The set up:
Ah, Guys and Dolls, the prohibition-era show about gambling gangsters and the women who love them. It’s one of those musicals that people who don’t really like musicals still like. And for folks who do, it’s been dubbed as close to a near perfect musical comedy as a show can get. Based on two short stories by Damon Runyon, Guys and Dolls (music and lyrics by Frank Loesser and book by Jo Swerling and Abe Burrows) took home the Tony for Best Book and Best Musical when it premiered on Broadway in 1950. The show would have nabbed a Pulitzer for Best Drama as well but for some nasty business with Burrows and the House Un-American Activities Committee that caused the Trustees of Columbia University to veto its selection and not award a prize that year.
Then there’s the 1995 movie version starring none other than Marlon Brando, Jean Simmons, Frank Sinatra and Vivian Blaine that also took home several prestigious film nominations and awards. Add to the list the fact that several songs from the show such as Luck Be a Lady, Sit Down, You’re Rocking the Boat and Bushel and a Peck, have become part of the American hummable lexicon, and it’s hard not to agree that Guys and Dolls is a beloved classic in a category enjoyed by few other shows.
Which makes any production of it fraught with land mines. Do you try and replicate previous winning productions? Or put a different take up on stage and hope people will come along for the ride? And who do you upset or bore along the way? Bayou City Theatrics has chosen to dip toes in each pool. This is still essentially your grandparents Guys and Dolls. You won’t find all-female casting for instance, nor is the show now set in some alternate era or given steam punk treatment. Instead BCT describes the show as a revitalization with some new choreography and innovative design that they hope will bring a freshness to the musical.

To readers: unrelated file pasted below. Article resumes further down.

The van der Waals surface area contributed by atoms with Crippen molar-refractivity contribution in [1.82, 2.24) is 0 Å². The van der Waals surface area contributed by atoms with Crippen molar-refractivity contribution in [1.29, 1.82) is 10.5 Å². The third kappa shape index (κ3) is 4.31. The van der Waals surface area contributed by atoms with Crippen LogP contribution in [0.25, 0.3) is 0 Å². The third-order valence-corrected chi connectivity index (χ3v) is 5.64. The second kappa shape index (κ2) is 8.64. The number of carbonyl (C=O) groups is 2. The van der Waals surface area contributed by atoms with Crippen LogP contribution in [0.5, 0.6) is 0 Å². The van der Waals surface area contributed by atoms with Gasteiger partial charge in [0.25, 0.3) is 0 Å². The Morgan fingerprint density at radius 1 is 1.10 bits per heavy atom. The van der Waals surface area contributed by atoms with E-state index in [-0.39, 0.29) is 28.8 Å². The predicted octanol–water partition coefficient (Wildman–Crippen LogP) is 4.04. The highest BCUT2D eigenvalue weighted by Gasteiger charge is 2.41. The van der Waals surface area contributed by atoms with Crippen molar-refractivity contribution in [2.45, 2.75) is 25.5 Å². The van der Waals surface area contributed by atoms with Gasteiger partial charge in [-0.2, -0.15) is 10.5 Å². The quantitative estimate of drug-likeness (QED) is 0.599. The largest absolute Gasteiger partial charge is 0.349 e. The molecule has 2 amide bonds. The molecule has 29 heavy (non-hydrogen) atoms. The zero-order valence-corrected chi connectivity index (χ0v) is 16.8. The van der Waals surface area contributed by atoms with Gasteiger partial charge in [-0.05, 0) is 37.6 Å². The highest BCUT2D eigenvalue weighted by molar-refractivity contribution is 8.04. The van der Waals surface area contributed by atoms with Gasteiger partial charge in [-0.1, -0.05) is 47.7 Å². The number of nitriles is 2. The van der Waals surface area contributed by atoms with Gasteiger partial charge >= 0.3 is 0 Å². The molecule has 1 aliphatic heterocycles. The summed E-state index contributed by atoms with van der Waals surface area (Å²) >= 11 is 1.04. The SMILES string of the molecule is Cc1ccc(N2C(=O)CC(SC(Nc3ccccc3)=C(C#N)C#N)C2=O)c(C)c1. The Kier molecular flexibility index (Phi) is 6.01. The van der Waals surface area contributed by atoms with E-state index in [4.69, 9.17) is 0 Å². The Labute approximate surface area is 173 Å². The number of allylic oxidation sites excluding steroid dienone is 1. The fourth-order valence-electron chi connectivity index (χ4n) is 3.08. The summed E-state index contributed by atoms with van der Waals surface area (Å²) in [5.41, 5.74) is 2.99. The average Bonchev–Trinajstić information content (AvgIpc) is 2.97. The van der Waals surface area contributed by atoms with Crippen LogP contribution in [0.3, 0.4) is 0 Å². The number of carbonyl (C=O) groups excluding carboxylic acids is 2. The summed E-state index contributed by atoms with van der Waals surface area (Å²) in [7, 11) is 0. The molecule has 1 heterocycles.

They’ve given us their marker, so time to cash in.
The story, for those that need refreshing, revolves around a wager. Craps game organizer Nathan Detroit (a wooden and overly deliberate Kyle Ezer) bets big time gambler Sky Masterson (the lovely voiced but slightly stiff John Green) that he can’t get Missionary Sister Sarah Brown (the angel voiced but also stilted Victoria Riley) to go on a date with him in Havana. Detroit needs the money to front his floating craps game that has run out of inexpensive venue options.
As Sky attempts to woo Sarah, Nathan has his own doll to contend with, his fiancée for 14 years, Adelaide (Blair Wingfield in a ‘give this woman a contract somewhere she is that stupendous’ performance). Adelaide is none too pleased with Nathan’s illegal games and is not shy to say so. Nor is she quiet about the fact that 14 years is quite enough for her to wait around for an engagement to turn into an actual marriage. The guys try to master their dolls and the dolls try to change their guys’ ways. And so the musical goes.